Mount Vernon Trail, Arlington, VA: The Bicycle Menace

It used to be you went to the park to relax. Maybe you took a book, had a picnic, walked hand in hand with that special someone. The park was a place to get away from the hustle and bustle of everyday life.

Well, not in our ADD society. Whether the culprit is a Dorito-stained stoner flinging discs at your head, or a protein powder swilling, anal retentive bicyclist in ill-fitting spandex, today’s parks are a often a dangerous place for that dying but noble breed of American: the pedestrian.

Yes, I know, pedestrian-friendly downtowns and outdoor lifestyle plazas are reportedly on the ascendancy. The reality on the ground, however, is quite different. The truth is that America still builds its infrastructure around the gas-guzzling automobile, walking confined to modest, acceptably self-contained spheres. To venture on foot past those zones is an act of outright seditious rebellion.

You’re supposed to drive to the walkable areas, dummy.

In Washington DC, the Mount Vernon Trail was an ambitious, promising project. The goal – the ideal – was to create a pedestrian and bicycle-friendly route through the area’s scenic riverside parks and acclaimed national landmarks. And, I’m sure at one time, that’s exactly what it was. A marvel.

bike

The bicycle menace is real! He doesn’t ride a bike like you or I might. For him, it’s a spandex-studded affair against the laws of nature and the realities of aging. He views all obstacles in his path as a nuisance. That includes you. (Original photo by Elvert Barnes.)

That was, until militant fans of Ben Stiller’s character in Disney’s Heavyweights took over with their $1,000 thin-wheeled bikes made out of space age designer materials. Weekends are now unofficially Tour de Vernon. “On the left” or “on the right”, they scream, as the they kick gravel up at neckbreaking speeds of over 25 MPH. As a matter of routine, pedestrians goose step at the trail’s edge, insecure in the knowledge that one false step and you’re a Lance Armstrong pancake.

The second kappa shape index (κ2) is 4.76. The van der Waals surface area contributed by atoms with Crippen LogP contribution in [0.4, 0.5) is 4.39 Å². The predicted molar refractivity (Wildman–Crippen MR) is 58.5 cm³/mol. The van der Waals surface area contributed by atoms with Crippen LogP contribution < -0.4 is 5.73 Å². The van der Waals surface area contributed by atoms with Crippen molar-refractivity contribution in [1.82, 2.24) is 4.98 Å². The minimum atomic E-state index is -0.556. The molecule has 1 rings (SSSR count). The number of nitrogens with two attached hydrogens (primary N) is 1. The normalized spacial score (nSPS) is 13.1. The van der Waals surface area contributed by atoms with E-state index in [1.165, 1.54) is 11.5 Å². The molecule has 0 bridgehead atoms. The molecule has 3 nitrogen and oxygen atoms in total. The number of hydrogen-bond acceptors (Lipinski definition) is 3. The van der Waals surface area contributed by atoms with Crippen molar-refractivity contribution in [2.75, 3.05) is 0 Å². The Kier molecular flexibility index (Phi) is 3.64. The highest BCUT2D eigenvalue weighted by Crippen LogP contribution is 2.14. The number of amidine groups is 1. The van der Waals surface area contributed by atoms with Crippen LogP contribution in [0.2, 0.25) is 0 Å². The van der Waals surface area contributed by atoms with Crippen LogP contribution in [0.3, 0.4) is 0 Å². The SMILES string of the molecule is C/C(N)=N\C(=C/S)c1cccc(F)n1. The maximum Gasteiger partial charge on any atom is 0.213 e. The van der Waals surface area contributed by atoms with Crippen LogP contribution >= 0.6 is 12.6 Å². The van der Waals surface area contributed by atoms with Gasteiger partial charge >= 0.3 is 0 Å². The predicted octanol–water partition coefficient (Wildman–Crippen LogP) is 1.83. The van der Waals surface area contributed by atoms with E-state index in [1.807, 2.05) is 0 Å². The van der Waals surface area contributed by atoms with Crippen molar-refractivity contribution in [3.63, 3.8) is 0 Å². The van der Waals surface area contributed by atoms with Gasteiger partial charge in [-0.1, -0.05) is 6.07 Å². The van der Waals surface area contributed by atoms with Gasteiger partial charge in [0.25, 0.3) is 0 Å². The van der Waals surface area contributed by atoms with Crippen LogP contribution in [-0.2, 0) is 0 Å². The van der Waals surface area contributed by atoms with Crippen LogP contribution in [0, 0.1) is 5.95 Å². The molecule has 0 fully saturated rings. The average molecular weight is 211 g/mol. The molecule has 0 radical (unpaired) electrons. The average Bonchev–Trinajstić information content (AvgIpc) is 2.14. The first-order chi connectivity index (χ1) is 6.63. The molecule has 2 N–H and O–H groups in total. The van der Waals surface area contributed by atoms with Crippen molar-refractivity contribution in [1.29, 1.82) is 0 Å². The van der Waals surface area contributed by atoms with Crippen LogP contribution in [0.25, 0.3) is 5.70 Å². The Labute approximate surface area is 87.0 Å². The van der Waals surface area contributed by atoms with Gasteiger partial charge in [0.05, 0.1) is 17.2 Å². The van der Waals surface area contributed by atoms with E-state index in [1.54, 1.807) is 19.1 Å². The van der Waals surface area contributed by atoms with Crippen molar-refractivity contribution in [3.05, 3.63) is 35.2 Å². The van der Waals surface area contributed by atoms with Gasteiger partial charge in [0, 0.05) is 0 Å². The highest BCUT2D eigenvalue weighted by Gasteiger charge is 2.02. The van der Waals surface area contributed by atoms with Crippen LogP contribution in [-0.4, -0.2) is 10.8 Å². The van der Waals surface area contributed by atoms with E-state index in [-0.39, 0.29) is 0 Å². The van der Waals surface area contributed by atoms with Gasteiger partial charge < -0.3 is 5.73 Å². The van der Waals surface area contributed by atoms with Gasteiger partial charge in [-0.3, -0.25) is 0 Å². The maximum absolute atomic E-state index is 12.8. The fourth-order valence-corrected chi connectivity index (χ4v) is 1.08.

Because the truth is, these bicyclists want their bikes treated like cars, just as they want their dogs treated like kids. In their warped, liberal minds, you’re walking in the middle of THEIR road. They assume that by yelling, ringing bells, and muttering “thanks” in the most sarcastic tones imaginable, they’re completely absolved of any and all guilt. Forget that the trail is mixed use, or that pedestrians have the complete right of way. You’re slowing THEM down and they’re NOT having it. For all their talk about sharing the road, their true motives are as selfish and as self-centered as anyone else’s.

The sanctimonious speed freaks on Mount Vernon Trail are the same people that drive shiny Toyota Priuses and campaign for cute initiatives like “cap and trade”. They think, foolishly, that they can “save the environment” without changing any of their behaviors. Cutting you off and darting between lanes with a $30,000 tricked out hybrid car? Why not? That’s their contribution to the effort, and they’re damn proud of it.

And you should be, too.

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5 thoughts on “Mount Vernon Trail, Arlington, VA: The Bicycle Menace

  1. I sympathize with your experience with the bicyclists—God help us all if their feet have to touch the ground while they are out & about.

    When I worked at the Golden Gate Bridge they were #1 on the What-I-don’t-like -about-my-job list. We even came up with a name for them: MAMIL (Middle Aged Men In Lycra).

    Feel free to use it,
    Allan

  2. Yes! I love bicycling, but high speed biking just isn’t appropriate in an urban environment. Relax. You’re still getting to your destination a lot faster than if you walked.

  3. Those bikers must have done you wrong, George. You’re spitting some seriously hilarious disdain!

    I just bought a bike, actually, and it’s fun as hell. It’s a city bike, which makes it a lot easier to get around, but it’s not a racing bike. I like to stand on the pedals and coast as much as possible, occasionally taking a break to check out the surroundings.

    You should get one – you’d enjoy it. Wear the helmet when it’s busy; always hold the spandex.

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